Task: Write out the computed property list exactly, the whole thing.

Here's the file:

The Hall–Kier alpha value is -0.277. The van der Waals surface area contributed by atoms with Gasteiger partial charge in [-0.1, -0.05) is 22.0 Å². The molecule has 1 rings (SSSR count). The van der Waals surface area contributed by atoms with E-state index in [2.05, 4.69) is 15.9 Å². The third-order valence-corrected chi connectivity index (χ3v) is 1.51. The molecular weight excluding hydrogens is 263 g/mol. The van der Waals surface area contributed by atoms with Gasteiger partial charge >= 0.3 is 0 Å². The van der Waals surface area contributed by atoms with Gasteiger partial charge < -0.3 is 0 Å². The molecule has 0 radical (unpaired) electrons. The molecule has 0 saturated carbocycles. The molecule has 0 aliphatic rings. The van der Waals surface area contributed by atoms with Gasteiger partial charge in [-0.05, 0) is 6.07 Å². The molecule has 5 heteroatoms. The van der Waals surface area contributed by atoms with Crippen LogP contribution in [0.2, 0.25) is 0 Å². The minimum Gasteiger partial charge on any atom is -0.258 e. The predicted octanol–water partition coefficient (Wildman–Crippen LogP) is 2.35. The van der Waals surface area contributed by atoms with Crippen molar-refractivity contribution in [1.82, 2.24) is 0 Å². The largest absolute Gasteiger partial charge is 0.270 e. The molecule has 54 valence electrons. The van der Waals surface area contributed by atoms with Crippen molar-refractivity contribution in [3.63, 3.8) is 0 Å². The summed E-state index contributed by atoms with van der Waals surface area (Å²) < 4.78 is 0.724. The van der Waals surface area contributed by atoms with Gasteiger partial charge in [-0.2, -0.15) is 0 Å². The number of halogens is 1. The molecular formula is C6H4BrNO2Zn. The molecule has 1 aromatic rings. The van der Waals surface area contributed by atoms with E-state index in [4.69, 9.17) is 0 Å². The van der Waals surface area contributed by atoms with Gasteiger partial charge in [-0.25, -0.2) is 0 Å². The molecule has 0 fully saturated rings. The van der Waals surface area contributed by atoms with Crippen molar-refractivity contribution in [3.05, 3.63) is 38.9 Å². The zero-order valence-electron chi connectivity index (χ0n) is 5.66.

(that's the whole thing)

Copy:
The Hall–Kier alpha value is -0.277. The van der Waals surface area contributed by atoms with Gasteiger partial charge in [-0.1, -0.05) is 22.0 Å². The molecule has 1 rings (SSSR count). The van der Waals surface area contributed by atoms with E-state index in [2.05, 4.69) is 15.9 Å². The third-order valence-corrected chi connectivity index (χ3v) is 1.51. The molecular weight excluding hydrogens is 263 g/mol. The van der Waals surface area contributed by atoms with Gasteiger partial charge >= 0.3 is 0 Å². The van der Waals surface area contributed by atoms with Gasteiger partial charge < -0.3 is 0 Å². The molecule has 0 radical (unpaired) electrons. The molecule has 0 saturated carbocycles. The molecule has 0 aliphatic rings. The van der Waals surface area contributed by atoms with Gasteiger partial charge in [-0.05, 0) is 6.07 Å². The molecule has 5 heteroatoms. The van der Waals surface area contributed by atoms with Crippen LogP contribution in [0.2, 0.25) is 0 Å². The minimum Gasteiger partial charge on any atom is -0.258 e. The predicted octanol–water partition coefficient (Wildman–Crippen LogP) is 2.35. The van der Waals surface area contributed by atoms with Crippen molar-refractivity contribution in [1.82, 2.24) is 0 Å². The largest absolute Gasteiger partial charge is 0.270 e. The molecule has 54 valence electrons. The van der Waals surface area contributed by atoms with Crippen molar-refractivity contribution in [3.63, 3.8) is 0 Å². The summed E-state index contributed by atoms with van der Waals surface area (Å²) < 4.78 is 0.724. The van der Waals surface area contributed by atoms with Gasteiger partial charge in [-0.2, -0.15) is 0 Å². The number of halogens is 1. The molecular formula is C6H4BrNO2Zn. The molecule has 1 aromatic rings. The van der Waals surface area contributed by atoms with E-state index in [4.69, 9.17) is 0 Å². The van der Waals surface area contributed by atoms with Gasteiger partial charge in [-0.25, -0.2) is 0 Å². The molecule has 0 fully saturated rings. The van der Waals surface area contributed by atoms with Crippen molar-refractivity contribution in [3.05, 3.63) is 38.9 Å². The zero-order valence-electron chi connectivity index (χ0n) is 5.66.